New NHS number to restore out-of-hours care for all non-emergencies
Good intentions but I don’t have to be a prophet to predict that the reality will fall far short of the aspiration. It’s almost laughable in fact. Cameron must know his words reported below will come back to haunt him
It reminds me of the words of a former Australian Prime Minister, Bob Hawke. Hawke once made the ludicrous prediction: “By the year 1990 no Australian child will live in poverty”. It has become the only thing some people remember about him: Reliably good for a laugh
An urgent care number is to be introduced to replace NHS Direct. The free 111 service – for all non-emergency care and advice – is designed to restore out of hours help, according to David Cameron.
Like NHS Direct, the new number will dispense advice, but it will also secure an ambulance, GP or community nurse day and night. Patients will not have to wait for a doctor to call them back, as often happens when they try to reach out-of-hours services run by their GP.
The service will also allow patients to book appointments at their family doctor for the next day. ‘We are announcing what you will be getting from a new national service in the NHS – one that is emblematic of the patient power we’re bringing,’ Mr Cameron told the Daily Mail. ‘Today, if your child wakes in the middle of the night because they’ve got a burning sore throat you can end up sitting around in A&E for hours.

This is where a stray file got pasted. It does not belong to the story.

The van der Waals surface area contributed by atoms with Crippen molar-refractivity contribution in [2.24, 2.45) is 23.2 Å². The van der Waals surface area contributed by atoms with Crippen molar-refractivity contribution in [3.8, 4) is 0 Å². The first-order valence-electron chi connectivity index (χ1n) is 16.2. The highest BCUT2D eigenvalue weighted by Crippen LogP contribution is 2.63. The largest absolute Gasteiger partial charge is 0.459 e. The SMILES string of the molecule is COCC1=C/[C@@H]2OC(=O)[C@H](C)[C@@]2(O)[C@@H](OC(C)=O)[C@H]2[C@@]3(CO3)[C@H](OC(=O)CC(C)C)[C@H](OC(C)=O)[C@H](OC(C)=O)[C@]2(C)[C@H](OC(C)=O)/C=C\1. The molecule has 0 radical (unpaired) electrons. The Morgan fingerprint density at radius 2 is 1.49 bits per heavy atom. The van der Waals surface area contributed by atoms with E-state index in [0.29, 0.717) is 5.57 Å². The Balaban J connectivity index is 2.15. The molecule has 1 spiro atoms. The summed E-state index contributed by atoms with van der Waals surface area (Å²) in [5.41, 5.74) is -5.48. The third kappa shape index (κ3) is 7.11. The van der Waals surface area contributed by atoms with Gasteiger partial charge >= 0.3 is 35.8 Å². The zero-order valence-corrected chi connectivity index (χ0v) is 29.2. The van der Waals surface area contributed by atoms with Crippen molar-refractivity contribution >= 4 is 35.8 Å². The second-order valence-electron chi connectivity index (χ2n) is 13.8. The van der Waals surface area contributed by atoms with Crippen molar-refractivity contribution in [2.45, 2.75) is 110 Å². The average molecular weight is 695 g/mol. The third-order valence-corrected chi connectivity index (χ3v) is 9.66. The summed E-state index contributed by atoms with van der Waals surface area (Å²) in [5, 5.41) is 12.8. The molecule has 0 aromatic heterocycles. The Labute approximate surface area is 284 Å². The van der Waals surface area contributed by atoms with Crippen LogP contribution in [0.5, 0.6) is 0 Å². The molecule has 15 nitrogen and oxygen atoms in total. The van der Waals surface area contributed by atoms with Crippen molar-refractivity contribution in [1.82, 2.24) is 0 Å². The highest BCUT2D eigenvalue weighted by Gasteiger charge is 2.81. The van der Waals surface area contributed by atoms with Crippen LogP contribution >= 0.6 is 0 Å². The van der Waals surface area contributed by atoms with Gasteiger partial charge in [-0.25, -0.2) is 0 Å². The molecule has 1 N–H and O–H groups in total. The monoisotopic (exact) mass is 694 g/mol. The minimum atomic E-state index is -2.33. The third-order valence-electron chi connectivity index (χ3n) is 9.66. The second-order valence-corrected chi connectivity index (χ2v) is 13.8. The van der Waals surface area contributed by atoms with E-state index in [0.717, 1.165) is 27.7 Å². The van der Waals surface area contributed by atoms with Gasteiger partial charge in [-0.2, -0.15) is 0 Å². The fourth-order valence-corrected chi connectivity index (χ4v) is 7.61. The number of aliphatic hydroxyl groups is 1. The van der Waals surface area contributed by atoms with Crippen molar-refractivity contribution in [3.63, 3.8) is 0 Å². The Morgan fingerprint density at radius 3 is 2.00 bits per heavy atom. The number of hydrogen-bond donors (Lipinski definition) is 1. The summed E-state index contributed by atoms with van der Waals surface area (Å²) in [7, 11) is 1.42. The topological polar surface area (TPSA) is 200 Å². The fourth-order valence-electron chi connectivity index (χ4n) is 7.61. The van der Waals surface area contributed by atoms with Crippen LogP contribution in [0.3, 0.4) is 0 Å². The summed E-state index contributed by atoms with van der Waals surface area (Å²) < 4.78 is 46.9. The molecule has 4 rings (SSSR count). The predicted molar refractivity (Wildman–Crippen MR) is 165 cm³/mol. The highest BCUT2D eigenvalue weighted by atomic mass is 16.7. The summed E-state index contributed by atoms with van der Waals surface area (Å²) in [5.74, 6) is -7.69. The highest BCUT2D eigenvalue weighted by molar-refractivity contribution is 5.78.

‘We’re going to make sure you are seen by the right doctor or nurse in the most convenient place. We are abolishing the whole concept of out of hours. Our NHS will be a 24/7 one. ‘I believe people should get the care they need, when and where they need it.
‘However, too many people are confused about what is available to them or how best to get it, especially at night or if they are away from home. ‘That’s why we are introducing NHS 111. The new service will make sure callers can access the care and advice that is right for them, 24 hours a day, 365 days a year.’
The service will be free to call and staffed by a team of trained call advisers, supported by nurses, who will be on hand to assess needs 24 hours a day, 365 days a year. If they believe emergency care is required, an ambulance will be dispatched straight away.
The number has been piloted in County Durham and Darlington, Nottingham City, Lincolnshire and Luton, but Mr Cameron says it will be rolled out nationwide from April 2013, replacing the NHS Direct 0845 4647 line.
Figures suggest that up to two out of three patients calling NHS Direct end up being sent to see a doctor, dentist or pharmacist – half of them classified as urgent or emergency cases.
Brits migrating to Poland